John MacArthur opened the Strange Fire conference, and then, for the second session introduced Joni Eareckson Tada as a friend and former member of his church. She was at the conference to share her testimony of living as a quadriplegic who has prayed for, but not received, a miraculous healing. As MacArthur said in his closing comments, if anyone has the faith to be healed, it must be her. In a sweet and spontaneous moment, Joni called MacArthur to the stage and, hand-in-hand, the two sang a couple of stanzas of “O Worship the King” together. I have been to a lot of different conferences, but that will now rank as one of my all-time favorite moments.
-Pastor Tim Challies
“Strange Fire Conference: Joni Eareckson Tada,” October 16, 2013
I’m also more or less “live blogging,” in that I’m writing as I’m reading, giving you my impressions as they occur. I want to be fair to MacArthur and I feel that, using Tim Challies as my source, someone who, as far as I know, should be sympathetic and supportive of MacArthur’s views, I am avoiding those bloggers and other pundits who tend to be “anti-MacArthur” to accomplish the purposes of this project.
All that said, being fair doesn’t mean I always have to agree with MacArthur or the other presenters at Strange Fire.
Joni Eareckson Tada
I assume that by having Ms. Tada present her testimony that MacArthur was attempting to refute faith healing in the present age. While I agree that there are just a boatload of charlatans out there who claim “the healing power of Jesus,” and who say they can cure anything from acne to brain tumors by the laying on of hands (and giving a bunch of money as a “love offering”), there seems to be more to Tada’s story:
Even today she often has well-meaning charismatics who come up to her and pray for her healing. Though she never says no, she does always ask them to pray for specific things and then highlights character issues. Will you pray for my bad attitude? Will you pray for my grumbling? She means to show them that she is far more concerned with indwelling, remaining sin than chronic pain and legs that do not work.
She went on to describe a trip to Jerusalem and going to the very place where Jesus had healed that paralyzed man so many years ago. And there, in a moment alone, she found herself praying to God to thank him for not healing her, because a “no” answer to her requests for physical healing had purged so much sin, selfishness, and bitterness. That “no” answer left her depending more on God’s grace, has given her greater compassion for others, has reduced complaining, has increased her faith, has given her greater hope of heaven, and has caused her to love the Lord so much more. She sees the joy of sharing in his suffering and would not trade it for any amount of walking.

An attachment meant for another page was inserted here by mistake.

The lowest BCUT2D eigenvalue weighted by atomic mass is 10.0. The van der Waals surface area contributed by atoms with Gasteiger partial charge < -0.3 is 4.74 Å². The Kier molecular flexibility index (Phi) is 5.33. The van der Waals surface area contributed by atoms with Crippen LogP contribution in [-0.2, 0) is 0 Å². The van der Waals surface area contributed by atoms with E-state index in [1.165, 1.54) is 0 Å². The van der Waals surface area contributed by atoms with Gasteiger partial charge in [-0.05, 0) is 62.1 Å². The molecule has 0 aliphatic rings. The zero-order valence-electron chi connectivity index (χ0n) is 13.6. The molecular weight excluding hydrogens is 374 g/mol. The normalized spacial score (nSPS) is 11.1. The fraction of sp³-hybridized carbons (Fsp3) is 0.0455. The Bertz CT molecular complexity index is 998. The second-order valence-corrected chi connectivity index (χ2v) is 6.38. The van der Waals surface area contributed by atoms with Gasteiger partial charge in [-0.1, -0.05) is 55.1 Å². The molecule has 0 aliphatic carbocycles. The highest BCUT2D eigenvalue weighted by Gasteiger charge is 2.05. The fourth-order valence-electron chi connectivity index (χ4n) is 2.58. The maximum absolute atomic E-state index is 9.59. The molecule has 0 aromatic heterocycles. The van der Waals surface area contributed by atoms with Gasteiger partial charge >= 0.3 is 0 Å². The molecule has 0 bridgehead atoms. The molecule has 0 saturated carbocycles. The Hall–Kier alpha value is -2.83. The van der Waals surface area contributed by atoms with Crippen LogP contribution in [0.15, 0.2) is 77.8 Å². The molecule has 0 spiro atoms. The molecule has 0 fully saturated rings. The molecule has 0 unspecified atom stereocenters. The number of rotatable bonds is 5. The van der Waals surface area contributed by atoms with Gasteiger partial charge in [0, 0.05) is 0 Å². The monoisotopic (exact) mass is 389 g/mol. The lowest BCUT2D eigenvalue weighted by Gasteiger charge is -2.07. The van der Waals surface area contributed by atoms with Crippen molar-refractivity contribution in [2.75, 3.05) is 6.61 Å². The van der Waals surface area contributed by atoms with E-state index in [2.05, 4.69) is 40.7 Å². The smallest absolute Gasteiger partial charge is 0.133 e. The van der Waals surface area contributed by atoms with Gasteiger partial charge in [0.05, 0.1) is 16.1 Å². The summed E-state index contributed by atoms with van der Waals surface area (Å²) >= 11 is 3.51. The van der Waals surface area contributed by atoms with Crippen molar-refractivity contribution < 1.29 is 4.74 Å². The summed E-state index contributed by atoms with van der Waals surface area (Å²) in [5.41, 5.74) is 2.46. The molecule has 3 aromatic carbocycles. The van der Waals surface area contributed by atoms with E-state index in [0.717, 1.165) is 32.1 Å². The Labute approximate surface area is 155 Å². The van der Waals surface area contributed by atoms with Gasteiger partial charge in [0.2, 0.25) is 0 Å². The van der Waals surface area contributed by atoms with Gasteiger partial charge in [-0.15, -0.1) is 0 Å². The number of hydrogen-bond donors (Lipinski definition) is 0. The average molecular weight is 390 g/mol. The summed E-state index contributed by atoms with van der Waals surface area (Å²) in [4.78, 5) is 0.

What do we really want to be healed of, our physical problems or our spiritual problems? Do we need to be healed of cancer or given the “medical procedure” of a circumcised heart?
And they brought to Him a paralytic lying on a bed. Seeing their faith, Jesus said to the paralytic, “Take courage, son; your sins are forgiven.” And some of the scribes said to themselves, “This fellow blasphemes.” And Jesus knowing their thoughts said, “Why are you thinking evil in your hearts? Which is easier, to say, ‘Your sins are forgiven,’ or to say, ‘Get up, and walk’? But so that you may know that the Son of Man has authority on earth to forgive sins”—then He said to the paralytic, “Get up, pick up your bed and go home.” And he got up and went home. But when the crowds saw this, they were awestruck, and glorified God, who had given such authority to men.
–Matthew 9:2-8 (NASB)
Only God forgives sins and so I also believe only God can miraculously heal. Even if we say, as I can only believe MacArthur says, that the age of miraculous healing is done and that God does not heal anymore in a supernatural sense, I have a question. Why do we pray for people when they are hurt or sick?
Actually, I have no idea if MacArthur prays for the sick, although I certainly hope he visits them because I don’t think that type of kindness we see in the Bible was ended when New Testament canon closed.
I go to a fundamentalist Baptist church. I imagine MacArthur would be comfortable worshiping there. And yet, in the bulletin they pass out to me as I enter the doors of the church for services every Sunday morning, there is a multi-page paper containing many, many prayer requests.